Leaders await decision on Indiana Plan expansion
INDIANAPOLIS (AP) -- Two of the state's top Republican lawmakers said Tuesday that they would like to see the federal government sign off on an expansion of Medicaid through the state's health care plan for low-income residents, but they added that they have little idea how soon that could happen.
U.S. Rep. Larry Bucshon and state Rep. Tim Brown of Crawfordsville, who are both physicians, said they would like to see the Department of Health and Human Services approve the expansion being sought by Gov. Mike Pence through the Healthy Indiana Plan. They also said they would like to see the federal government be more flexible in how it lets states use Medicaid money.
The two made their comments at the Statehouse during part of a statewide tour.
Pence secured a one-year extension of the state program last year. But the bigger question is whether the state will be allowed to expand coverage for those earning up to 138 percent of the federal poverty level.
"We continue to have regular, productive discussions with HHS on an expansion of the Healthy Indiana Plan with an eye toward an updated waiver request by the State in the near future," Pence communications director Christy Denault said.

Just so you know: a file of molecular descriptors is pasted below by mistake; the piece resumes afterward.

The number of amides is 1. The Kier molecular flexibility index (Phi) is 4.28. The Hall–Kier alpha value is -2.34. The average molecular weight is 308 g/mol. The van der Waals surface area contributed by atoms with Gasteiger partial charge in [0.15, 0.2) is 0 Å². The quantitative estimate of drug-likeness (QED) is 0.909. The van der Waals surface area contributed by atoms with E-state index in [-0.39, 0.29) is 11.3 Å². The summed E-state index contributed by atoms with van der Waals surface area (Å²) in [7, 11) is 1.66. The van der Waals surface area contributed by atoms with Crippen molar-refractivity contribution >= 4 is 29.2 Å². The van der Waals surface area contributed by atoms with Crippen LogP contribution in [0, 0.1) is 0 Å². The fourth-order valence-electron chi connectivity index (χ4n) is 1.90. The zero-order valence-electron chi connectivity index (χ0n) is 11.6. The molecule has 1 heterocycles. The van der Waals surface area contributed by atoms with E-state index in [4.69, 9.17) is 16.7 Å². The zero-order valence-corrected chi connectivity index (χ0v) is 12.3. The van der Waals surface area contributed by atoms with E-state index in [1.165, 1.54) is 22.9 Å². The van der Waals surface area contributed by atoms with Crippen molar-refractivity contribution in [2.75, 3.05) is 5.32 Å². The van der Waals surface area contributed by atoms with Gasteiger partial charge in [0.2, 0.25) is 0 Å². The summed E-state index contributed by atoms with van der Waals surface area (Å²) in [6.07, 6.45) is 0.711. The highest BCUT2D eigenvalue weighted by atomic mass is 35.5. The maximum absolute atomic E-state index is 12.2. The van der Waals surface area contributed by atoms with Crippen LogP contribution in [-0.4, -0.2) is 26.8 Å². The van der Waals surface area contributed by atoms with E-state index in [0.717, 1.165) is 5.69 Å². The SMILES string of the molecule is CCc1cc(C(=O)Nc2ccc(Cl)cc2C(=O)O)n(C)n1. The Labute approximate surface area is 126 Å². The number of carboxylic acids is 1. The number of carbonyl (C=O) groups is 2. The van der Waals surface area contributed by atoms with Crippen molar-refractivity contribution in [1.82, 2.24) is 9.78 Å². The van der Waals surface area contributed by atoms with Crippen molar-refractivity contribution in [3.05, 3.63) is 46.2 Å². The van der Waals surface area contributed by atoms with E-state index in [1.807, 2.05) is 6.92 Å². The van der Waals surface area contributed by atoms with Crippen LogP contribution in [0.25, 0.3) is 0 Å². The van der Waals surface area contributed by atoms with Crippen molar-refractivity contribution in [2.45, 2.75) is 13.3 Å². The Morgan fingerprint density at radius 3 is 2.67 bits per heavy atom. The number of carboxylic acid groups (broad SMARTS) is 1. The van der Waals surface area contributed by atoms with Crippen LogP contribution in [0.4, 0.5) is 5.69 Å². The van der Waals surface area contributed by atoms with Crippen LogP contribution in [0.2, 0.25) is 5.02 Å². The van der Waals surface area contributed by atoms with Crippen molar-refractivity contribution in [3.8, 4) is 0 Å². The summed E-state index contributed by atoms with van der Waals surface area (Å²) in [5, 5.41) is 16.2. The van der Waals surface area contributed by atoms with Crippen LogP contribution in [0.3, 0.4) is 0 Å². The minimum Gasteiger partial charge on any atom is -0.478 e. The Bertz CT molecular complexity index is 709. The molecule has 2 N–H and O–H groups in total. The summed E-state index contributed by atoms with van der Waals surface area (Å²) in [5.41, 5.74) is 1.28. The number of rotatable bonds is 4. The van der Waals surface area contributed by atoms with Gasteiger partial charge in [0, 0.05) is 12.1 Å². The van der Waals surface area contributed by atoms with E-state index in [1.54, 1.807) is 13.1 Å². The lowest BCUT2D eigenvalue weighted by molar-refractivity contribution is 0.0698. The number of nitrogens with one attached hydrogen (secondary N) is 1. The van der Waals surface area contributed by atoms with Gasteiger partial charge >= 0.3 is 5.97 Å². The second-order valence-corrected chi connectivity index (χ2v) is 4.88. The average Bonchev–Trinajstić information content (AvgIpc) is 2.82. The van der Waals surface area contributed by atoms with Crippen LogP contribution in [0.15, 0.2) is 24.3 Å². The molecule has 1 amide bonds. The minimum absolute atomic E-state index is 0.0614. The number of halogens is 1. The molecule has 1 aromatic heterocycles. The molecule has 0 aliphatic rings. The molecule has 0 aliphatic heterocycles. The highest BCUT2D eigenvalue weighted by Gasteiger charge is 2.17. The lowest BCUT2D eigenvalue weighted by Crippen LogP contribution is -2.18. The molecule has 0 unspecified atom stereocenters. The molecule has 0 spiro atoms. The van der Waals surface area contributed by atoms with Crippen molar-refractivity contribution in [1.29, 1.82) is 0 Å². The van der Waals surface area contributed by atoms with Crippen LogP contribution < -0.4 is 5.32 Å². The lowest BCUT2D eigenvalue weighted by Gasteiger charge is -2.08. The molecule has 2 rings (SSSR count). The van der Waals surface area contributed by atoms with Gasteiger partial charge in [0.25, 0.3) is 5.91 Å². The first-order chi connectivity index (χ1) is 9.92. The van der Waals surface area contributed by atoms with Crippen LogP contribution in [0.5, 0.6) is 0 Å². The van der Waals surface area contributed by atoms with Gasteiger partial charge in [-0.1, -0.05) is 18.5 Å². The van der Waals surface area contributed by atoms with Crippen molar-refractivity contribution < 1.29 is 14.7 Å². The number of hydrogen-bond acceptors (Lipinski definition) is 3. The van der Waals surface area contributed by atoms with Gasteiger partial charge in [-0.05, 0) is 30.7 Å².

Indiana is one of many Republican-led states that have opted against expanding traditional Medicaid under the federal health reform law. Bucshon, who represents the 8th District, said such an expansion leaves states on the hook for major costs in the future.
"I'm glad the governor's office is still in negotiations with the federal government on the Healthy Indiana Plan. I was a part of that during Gov. (Mitch) Daniels tenure and still am and we'll see where that goes," Bucshon said. He added the departure of Health and Human Services Secretary Kathleen Sebelius could work in the state's favor.
"I think with Ms. Sebelius gone, maybe the next secretary will have more of an open mind," he said.
The expanded state-run plan would cost the state about the same as using Medicaid, but Republican leaders argue the state plan promotes personal responsibility.
Democrats have been roundly critical of the Republican efforts, dubbing Indiana an "island of the uninsured" because neighboring states such as Ohio and Illinois accepted the Medicaid expansion.
Senate Minority Leader Tim Lanane, D-Anderson, said that Republican inaction on expanding health care coverage is costing the creation of tens of thousands of jobs and coverage for as many as 400,000 working Hoosiers.
"Let's quit playing politics with the issue of Hoosiers' health and get to work on creating a framework to expand coverage today," Lanane said.